The Wild Atlantic Way, a stunning drive that stretches from the cliffs around County Donegal in the far north of Ireland down to the beaches of County Cork, is the ‘longest defined coastal driving route in the world.’ The 2,500 km, 1553 mile route passes through nine counties and three provinces. Can you name them all? If you’re planning on driving this famous route, then make sure you build in some time at Ireland’s best surf spots along the way.”
In the above “Fascinating Fact of the Day,” the Wild Atlantic Way is a 2500 km coastal drive that passes through nine counties (not countries) which includes the following route:

The Wild Atlantic Way in 14 Steps

Here is the map from this site indicating the counties in which the Wild Atlantic Way passes through:
This could be an exciting way for ambitious tourists to see a considerable portion of Ireland in only a few weeks. As mentioned in the above site, there are numerous bed & breakfasts, hotels, restaurants, and local points of interest along the route.

The 2500 km, 1553 miles, journey could take weeks, especially when stopping for overnight stays and sightseeing. However, with fuel costs, hotels, and dining, the price for such an adventure may well be less than a two or three-week stay in more expensive hotels in large cities.

As shown in these other photos, we walked through this short tunnel to reach the ocean at the other end.
We’ll be spending one night in a hotel in Dublin before we fly to Amsterdam in a mere ten days. We used priority points from Hotels.com on our site, but without our credits, the cost of the four-star hotel is Euro 121.35, US $135.

We’re anticipating dinner to be approximately Euro 72, US $80, in a nearby restaurant, plus we’ll need to add another Euro 37, US $40, to our expenses for taxi fare and tip. Once we arrive on Thursday (next week), we’ll drop off the rental car and use the hotel’s free shuttle to the airport.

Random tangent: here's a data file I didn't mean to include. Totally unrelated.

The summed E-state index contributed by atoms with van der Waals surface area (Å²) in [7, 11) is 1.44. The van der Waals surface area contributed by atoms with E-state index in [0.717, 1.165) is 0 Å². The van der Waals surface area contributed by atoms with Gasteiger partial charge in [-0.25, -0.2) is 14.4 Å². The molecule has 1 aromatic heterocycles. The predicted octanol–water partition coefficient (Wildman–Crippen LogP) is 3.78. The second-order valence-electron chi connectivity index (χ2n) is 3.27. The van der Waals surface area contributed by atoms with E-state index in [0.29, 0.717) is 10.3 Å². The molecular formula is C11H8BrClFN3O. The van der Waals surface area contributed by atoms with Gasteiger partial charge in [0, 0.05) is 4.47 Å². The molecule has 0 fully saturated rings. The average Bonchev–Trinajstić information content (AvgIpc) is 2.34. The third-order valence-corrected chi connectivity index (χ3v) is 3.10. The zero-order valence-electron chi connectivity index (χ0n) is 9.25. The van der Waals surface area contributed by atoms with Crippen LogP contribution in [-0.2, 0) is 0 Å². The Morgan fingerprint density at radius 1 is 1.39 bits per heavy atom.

Nothing is as mesmerizing as the sea.
The total cost of the one night stay at the hotel near the airport is expected to be Euro 230.35. US $255. Sure, we could have chosen to drive to Dublin on the day of our 1320 hrs, 1:20 pm flight. It’s a 3½ hour drive from here.  
But, to keep stress to a minimum, we felt this short hotel stay was worth it. We’ll have an unrushed breakfast (included) at the hotel and then plan for a relaxed pace to arrive at the airport a few hours before the flight.
Two small waterfalls flow from the rocks in a natural rock wall.
If a tourist chose to drive the 2500 km Wild Atlantic Way route as their holiday in Ireland, most likely they could do it for the Euro as mentioned above 230.35. US $255 plus costs for car rental, extra meals, and tours.  
Multiplied accordingly, the anticipated two-week journey may incur a cost (excluding rental cars, tours, entrance fees to various venues, and additional meals and snacks). The total cost could be Euro 3209, US $3570.  
Clouds were rolling in.
Add approximately another 30% for car rental and extras as mentioned above. This could prove to be quite a holiday, especially for families, if the kids and adults typically enjoy rode trips.

Oddly, for world travelers, one would assume we look forward to long road trips, but as we’ve mentioned here in the past, neither of us enjoys long periods in the car. Tom is a relatively aggressive driver with little patience for traffic.
The preformed cement blocks aren’t attractive but serve a useful purpose.
Riding in the car can be stressful for both of us. Our lives intend to keep stress to a minimum, especially with my recent heart surgery. We’ve found we’ve been able to thoroughly revel in our travels without embarking on long road trips.

The 3½ hour drive to Dublin on August 8th will be a long enough drive for us.  When we arrive in England after the Baltic cruise ends, we’ll fly to Exeter, England, and over two months, we’ll be driving to our four chosen holidays rentals every two weeks or so as our address changes. These shorter trips will be perfect for sightseeing and enjoying the English countryside.

Have a great Monday!
Photo from one year ago today, July 29, 2018:
Male kudus have horns; females do not.  At about 15 months, the horns begin to take on the shape of the first spiral. For more photos, please click here.